The NPS metric is calculated based on the amount of royalties received by a music publisher minus the amount of the royalties that has to be paid to writers, authors and performers for their contributions and other admin fees that need to be deducted. In the last few years, most transactions were closed with an average multiple of 5x to 15x NPS. Evergreen catalogues usually trade between 10x to 15x the NPS, while more fresh and less well-known catalogues trade between 5x and 10x NPS. Multiples can range lower in the case of non-exclusivity rights, or higher in the case of competitive biddings. Once the multiple is set, it is applied to the representative earnings power to arrive at the implied market value for the music catalogue.

However, as music publishing and master recording rights can differ according to the type of rights and opportunities, this analysis provides an informative view but cannot be considered holistic.

  • The Income Approach: This approach evaluates a music catalogue based on calculating the future royalty streams that are projected to be generated in the future, in order to set a present value, mostly based on the Discounted Cash Flow models. Since music popularity can be very tough to predict, ideally a 5 to 7 years of historical data is needed to determine the general trend of royalty streams. By applying an appropriate discount rate to determine present value, this model is aiming to estimate the projected future revenue streams of a catalogue, the payback period and life cycle, along with the risks associated with the asset’s ability to generate revenues.

If it is usually believed that this aforementioned popularity of a song or catalogue peaks and reaches its maximum value within the first couple of years, and continuously regresses and flattens out moving forward, the Regression Model could give a very conservative valuation of approximation cash flows. Surely, the regression of a song’s value is taken here as a constant assumption, together with the idea that historic trends act as exact patterns.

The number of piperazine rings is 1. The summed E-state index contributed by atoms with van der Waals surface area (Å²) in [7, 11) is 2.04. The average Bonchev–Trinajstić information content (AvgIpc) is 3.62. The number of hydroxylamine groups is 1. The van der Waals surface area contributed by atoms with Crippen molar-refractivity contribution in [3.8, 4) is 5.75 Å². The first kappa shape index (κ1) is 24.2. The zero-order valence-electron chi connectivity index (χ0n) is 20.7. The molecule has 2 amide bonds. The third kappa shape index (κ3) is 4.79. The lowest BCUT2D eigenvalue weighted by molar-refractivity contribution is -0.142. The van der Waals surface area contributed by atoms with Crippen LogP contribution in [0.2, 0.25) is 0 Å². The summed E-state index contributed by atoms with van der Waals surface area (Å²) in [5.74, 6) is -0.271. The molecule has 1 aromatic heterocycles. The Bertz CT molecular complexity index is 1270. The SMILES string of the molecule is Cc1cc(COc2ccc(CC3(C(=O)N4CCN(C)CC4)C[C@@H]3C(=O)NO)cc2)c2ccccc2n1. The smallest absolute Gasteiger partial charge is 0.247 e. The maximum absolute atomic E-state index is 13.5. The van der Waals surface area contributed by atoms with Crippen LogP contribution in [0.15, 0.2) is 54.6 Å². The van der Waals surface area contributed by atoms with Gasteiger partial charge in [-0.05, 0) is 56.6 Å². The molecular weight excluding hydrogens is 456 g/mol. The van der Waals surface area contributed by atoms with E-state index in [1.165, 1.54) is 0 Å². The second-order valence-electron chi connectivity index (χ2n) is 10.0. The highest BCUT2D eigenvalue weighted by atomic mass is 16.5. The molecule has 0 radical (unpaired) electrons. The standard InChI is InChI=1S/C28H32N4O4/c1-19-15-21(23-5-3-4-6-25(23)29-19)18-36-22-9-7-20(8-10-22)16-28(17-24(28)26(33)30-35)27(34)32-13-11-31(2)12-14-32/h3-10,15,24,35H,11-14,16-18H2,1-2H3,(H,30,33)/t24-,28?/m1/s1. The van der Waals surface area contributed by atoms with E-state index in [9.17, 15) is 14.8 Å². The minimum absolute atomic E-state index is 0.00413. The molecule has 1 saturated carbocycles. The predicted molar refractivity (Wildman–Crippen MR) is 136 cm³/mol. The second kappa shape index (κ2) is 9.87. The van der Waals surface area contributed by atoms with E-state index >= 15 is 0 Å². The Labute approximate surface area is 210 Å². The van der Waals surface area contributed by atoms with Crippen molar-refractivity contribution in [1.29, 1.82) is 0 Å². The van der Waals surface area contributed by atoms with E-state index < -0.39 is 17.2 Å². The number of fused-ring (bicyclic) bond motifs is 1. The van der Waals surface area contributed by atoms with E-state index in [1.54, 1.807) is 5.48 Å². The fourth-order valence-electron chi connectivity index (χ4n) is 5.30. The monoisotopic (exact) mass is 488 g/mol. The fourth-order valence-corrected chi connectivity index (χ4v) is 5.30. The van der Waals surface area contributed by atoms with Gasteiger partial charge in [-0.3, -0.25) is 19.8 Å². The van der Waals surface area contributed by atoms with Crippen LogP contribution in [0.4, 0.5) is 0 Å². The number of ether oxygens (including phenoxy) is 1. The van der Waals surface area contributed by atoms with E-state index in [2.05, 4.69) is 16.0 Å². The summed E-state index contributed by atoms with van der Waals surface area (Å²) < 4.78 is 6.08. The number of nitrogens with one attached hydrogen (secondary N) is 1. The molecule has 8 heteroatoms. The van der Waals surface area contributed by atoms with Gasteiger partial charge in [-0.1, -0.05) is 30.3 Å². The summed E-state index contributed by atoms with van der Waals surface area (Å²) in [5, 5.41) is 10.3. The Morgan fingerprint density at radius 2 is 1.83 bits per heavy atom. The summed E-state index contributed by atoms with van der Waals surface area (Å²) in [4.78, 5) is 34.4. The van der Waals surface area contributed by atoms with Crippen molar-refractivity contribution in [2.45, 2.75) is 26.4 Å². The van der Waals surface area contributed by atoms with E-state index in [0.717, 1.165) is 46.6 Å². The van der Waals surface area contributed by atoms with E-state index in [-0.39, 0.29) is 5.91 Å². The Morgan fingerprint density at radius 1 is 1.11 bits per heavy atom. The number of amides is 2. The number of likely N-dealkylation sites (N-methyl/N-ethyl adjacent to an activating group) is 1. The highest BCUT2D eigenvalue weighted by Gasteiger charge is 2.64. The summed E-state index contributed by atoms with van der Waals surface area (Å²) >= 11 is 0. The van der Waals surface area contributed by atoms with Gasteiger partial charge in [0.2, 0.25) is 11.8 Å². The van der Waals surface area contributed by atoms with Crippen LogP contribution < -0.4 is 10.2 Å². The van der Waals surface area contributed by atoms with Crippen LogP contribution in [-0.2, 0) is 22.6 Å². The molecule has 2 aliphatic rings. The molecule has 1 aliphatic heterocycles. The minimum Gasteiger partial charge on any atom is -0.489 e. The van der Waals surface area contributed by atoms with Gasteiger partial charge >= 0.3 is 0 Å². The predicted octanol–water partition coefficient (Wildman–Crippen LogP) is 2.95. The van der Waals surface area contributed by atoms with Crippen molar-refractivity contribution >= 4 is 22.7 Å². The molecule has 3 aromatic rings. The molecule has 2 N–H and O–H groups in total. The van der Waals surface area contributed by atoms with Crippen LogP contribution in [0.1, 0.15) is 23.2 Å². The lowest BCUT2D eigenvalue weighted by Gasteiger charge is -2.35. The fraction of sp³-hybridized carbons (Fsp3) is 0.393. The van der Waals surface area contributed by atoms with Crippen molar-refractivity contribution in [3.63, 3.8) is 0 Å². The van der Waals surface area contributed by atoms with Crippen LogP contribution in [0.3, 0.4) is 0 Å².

• The IRR (Internal Rate of Return) Approach: This approach can be briefly explained as the rate of return that in the end is going to pay for the total cost of the asset, (which is of course influenced directly by the quality of the acquired business or catalogue and its popularity). As an example, if we assume that a catalogue is priced at $1 million and predicted to have an average NPS of $100,000 for the next 10 years, then sold for $1 million, then the percentage return or IRR on this catalogue would be 10% over a 10-year period.

Our due diligence procedure at ANote Music evaluates the catalogues with a mixture of all the above mentioned methods. Additionally our team always sits down with the rights-holders looking to sell, to get a full understanding of their future plans to come up with a fair suggested valuation for each asset. In the end, the final decisions on the auction target price remains in the hands of the seller, but through our marketplace and public offerings, a transparent end-price gets determined by offer and demand. 


Do what feels good to you

Of course, there are always certain unpredictable elements that may impact a catalogue’s performance. Although music catalogues are generally less or not impacted by the fluctuations of traditional financial markets, black swan events might appear that shift the trend around. A TV show or movie which picks up an old song, giving it newly found glory with new audiences, a booming artist covering or sampling some of the classics driving income flows back up, a scandal or the death of an artist having a huge jump or hit in consumption of the songs or even new favourable regulatory decisions and new emerging technologies could drastically impact the numbers a music catalogue generates. 

With the current and unprecedented trends in the music industry, building a very positive future for music royalties, artists and investors should be wary of all methods and underlying factors that can affect the valuation of their assets. Whether and when an investor or a right holder decides to invest, sell or trade (owned) music rights, there should be a careful consideration behind every aspect of music valuations.


Stay tuned!